I must admit, I diverge a bit from Devoney’s thinking towards the end of her post, knowing how much TV and films are constantly “echoing” the last blockbuster or climbing aboard the current bandwagon. Lately, Primetime Game Shows, Superheroes, and lots of “extraordinary” doctors and sleuths (everybody’s got superior intelligence nowadays). Back then, it was the Cowboys and the Comedies. BUT: it’s also the era of British-literary films that made it BIG here in the States like David Copperfield (1935).

So I don’t think it so much the audiences who required some impetus for attending Pride and Prejudice (and the stage play would have helped make an audience – both for a film AND for the original novel).

pp_colin keith johnston

I think the heads of Hollywood wanted a sure-fire hit by producing the same they were used to producing, wanted a little of this and a bit of that to liven up a book they might never have read.

Let’s face it: some screen writers probably never READ Austen, and were not up to the task (and why their efforts were deep-sixed).

On a personal level, having been in Devoney’s shoes – though, with the exception of the Morgan, we’re walking into different libraries – I loved reading about the “wonderment” she experienced during her bus-trip and her entrance into the Herrick.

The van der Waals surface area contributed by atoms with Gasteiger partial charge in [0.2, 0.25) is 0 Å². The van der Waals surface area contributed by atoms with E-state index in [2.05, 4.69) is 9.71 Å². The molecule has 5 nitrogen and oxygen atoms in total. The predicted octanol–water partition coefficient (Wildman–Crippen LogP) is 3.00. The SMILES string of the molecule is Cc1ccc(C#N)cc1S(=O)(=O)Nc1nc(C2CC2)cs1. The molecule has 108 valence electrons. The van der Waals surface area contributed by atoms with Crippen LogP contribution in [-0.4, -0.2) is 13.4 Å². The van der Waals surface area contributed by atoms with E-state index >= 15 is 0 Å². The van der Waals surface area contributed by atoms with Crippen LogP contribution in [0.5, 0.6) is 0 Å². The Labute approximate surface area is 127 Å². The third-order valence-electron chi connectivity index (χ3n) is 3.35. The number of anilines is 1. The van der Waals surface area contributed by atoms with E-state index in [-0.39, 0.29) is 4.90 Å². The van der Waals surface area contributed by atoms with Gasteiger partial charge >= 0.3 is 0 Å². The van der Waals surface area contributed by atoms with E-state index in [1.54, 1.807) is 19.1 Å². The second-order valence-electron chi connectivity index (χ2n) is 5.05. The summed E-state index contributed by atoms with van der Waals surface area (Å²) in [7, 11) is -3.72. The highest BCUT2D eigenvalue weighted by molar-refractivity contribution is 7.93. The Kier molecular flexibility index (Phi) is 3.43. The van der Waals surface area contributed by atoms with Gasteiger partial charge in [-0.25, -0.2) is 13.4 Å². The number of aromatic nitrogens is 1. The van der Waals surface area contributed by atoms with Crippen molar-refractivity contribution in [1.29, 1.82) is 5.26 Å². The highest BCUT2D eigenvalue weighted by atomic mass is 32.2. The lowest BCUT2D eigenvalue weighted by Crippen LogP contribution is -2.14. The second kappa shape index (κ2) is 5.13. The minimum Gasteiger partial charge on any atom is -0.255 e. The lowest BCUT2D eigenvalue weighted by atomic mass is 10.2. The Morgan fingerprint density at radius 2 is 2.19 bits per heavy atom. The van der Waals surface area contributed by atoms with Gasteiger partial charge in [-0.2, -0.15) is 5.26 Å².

The post, of course, advertises her recent book, The Making of Jane Austen.

THANKS to the Facebook group “British History Georgian Lives” post by Alan Taylor, which alerted me to the Devoney Looser blog post.

EXTRAS:

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Why are we still reading Jane Austen

December 28, 2017 at 2:23 pm (books, entertainment, jane austen, jasna) (, , , )

While looking up a few sites for the post “Walter Scott & the Shetland Islands,” I came across this EXCEPTIONALLY interesting post from H.J. Jackson at Yale Books Unbound. It is especially apropos to read it as 2017 winds to a close – 200 years after the death of Jane Austen, in 1817, and it ties in oh-so-well with the most recent JASNA AGM (Annual General Meeting, of the Jane Austen Society of North America). Our 2017 conference centered around “Jane Austen in Paradise: Intimations of Immortality.” (The conference took place at the heavenly Hyatt Regency in Huntington Beach, California.)

Jackson’s entire title is “Why Are We Still Reading Jane Austen (But not Mary Brunton)?” There must not have been room enough to include in the title “and hardly any Walter Scott.” For his early popularity pops up in the article as well.

It is Jackson’s look at two successful writers – both Scottish, as it happens – and comparing the current cool-burning flame that exists for both Brunton and Scott with the heat of Jane Austen’s fame that makes the article a damned good read.

Brunton lived nearly the same span of years as Jane Austen:

  • Jane Austen, December 1775-July 1817
  • Mary Brunton, November 1778-December 1818
  • Walter Scott, August 1771-September 1832

Jackson also comments about Austen on film; Brunton never made it to the screen and the heyday of films based on Scott novels were the heyday of Hollywood, though TV has offered a surprising number of Scott “mini-series”. I won’t count Lucia di Lammermoor et al: all those operas are too well-known!